Tekken's guard system revolves around three basic attack types: highs, mids, and lows. Standing guard blocks highs and mids, but is hit by lows. Crouching guard goes under highs and blocks lows, but is hit by mids. Standing guard is done by holding B, and crouching guard is done by holding D or D/B. Lows can also be parried with D/F, but the timing for this is stricter than crouching guard.
The typical mixup to get past guard is a combination of mids and lows. High attacks don't get past guard at all, so they're only useful for interrupting an opponent who isn't guarding. Standard throws are highs that go through guard so they're similar to lows for mixups.
Mids are much stronger than lows—almost every low is punishable—so standing guard is the default defensive option.
If you don't do anything, you'll automatically block moves as if you were doing standing guard. This is known as neutral guard.
Neutral guard results in less pushback than standing guard. This reduction in pushback is so tiny that it's almost always insignificant. However, there are a few moves where it matters, the most notorious being Heihachi's f,F+2, which is much easier to punish after a neutral guard.
- After d/b+2 (+7), ws3 (i10) is blocked, implying it takes fewer than 3 frames.
- After d/b+3+4 (+4), 3 (i14) hits but d/f+2 (i15) is blocked, implying it takes 10 frames.
- After d+2 (+8), f+3+4 (i30) hits, implying it takes more than 22 frames.
Neutral guard is immediate from crouch, standing guard, and any blockstun that doesn't guard break.
Some moves break guard when blocked. This doesn't damage any damage. It just stops the defender from guarding until they press B or D/B again.
In a few cases, such as Lidia's HAE.1+2, this can lead to a combo, but usually it just punishes someone relying on neutral guard. For example, the second attack of King's d/f+1,2 hits after the first is blocked unless the defender holds B.
Low parry state lasts for 20 frames when done from standing but only 10 frames when done from crouch. As such, if a defender wants to, for example, low parry after being hit by a move that forces crouch, they ought to crouch cancel first.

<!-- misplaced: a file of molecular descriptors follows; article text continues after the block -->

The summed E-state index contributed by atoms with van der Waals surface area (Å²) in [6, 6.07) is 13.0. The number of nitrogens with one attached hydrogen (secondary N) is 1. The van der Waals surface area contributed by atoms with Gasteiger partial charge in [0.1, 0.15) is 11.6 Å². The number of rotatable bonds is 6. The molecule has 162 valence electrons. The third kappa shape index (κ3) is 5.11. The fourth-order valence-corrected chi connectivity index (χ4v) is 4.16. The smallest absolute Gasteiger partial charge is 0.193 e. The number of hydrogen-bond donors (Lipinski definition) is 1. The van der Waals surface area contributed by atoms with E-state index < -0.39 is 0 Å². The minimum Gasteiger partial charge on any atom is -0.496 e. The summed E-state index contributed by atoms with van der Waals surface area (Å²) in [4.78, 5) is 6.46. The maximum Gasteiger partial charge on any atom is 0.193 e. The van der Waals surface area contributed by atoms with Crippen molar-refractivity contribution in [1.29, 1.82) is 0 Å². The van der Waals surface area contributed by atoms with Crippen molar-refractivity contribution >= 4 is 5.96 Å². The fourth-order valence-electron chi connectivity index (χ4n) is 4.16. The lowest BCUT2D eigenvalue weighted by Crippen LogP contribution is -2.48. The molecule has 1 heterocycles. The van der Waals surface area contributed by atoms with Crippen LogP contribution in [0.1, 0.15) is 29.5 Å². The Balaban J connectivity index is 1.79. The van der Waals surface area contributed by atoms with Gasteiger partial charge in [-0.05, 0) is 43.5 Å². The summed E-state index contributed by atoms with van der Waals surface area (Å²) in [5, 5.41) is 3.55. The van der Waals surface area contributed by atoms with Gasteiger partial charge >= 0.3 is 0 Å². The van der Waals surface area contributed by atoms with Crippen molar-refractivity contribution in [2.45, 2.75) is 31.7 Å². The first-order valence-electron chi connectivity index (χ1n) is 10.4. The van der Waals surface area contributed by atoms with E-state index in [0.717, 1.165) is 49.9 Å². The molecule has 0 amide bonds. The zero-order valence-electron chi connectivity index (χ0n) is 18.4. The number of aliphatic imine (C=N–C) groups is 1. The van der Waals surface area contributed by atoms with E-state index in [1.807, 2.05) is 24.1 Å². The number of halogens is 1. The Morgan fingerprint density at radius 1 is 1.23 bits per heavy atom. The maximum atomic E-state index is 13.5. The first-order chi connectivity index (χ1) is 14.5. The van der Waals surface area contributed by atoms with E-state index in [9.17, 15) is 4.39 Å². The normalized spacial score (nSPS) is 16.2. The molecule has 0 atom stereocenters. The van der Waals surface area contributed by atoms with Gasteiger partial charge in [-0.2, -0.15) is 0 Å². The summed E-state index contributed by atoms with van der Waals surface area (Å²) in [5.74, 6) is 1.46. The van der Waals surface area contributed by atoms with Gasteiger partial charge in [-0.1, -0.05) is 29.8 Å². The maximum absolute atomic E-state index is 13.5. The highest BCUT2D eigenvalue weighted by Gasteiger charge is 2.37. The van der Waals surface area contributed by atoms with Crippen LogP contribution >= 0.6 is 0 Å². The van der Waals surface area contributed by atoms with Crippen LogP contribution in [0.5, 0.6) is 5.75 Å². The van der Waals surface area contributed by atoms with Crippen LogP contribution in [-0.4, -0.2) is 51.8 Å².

When shifting from crouch to standing without a crouch cancel, the interaction with this window is similar to while standing where there is a lingering crouch. The low parry state lasts 10 frames plus however many frames D was released for.
As such, committing to a low parry by spamming D/F has somewhat of a hole in it.
If you don't go straight from D/F to n and instead have some time at f then that's extra time where you're not guarding at all.
Slower than crouching guard?
There's a myth that low parry is slower than standing guard. This myth arises because it's not possible to low parry during a guardable recovery. For example, during the last 12 frames of a tech roll the defender can block lows but not parry them. Since blocking works in this situation but parrying doesn't, uninformed players assume low parry is slower.
There are many situations where it's possible to guard but not do anything else (such as low parry). This is because you haven't actually recovered yet, but the recovery permits guarding. Some examples:
- During the recovery of quickstand, b getup, and most tech recoveries.
- The hitstun of moves with a ballerina spin animation, such as Lee's ws2,4.
- After blocking or being hit by an attack in a string.
During a guardable hitstun, blocking lows with D on its own doesn't work; only D/B is reliable. And for moves that are concerned with whether or not the defender is crouching, holding D/B doesn't put you into crouch. This is notable against Law, whose b+2,1 is +16g, and he gets a launch with d/f+2 against an opponent holding D/B.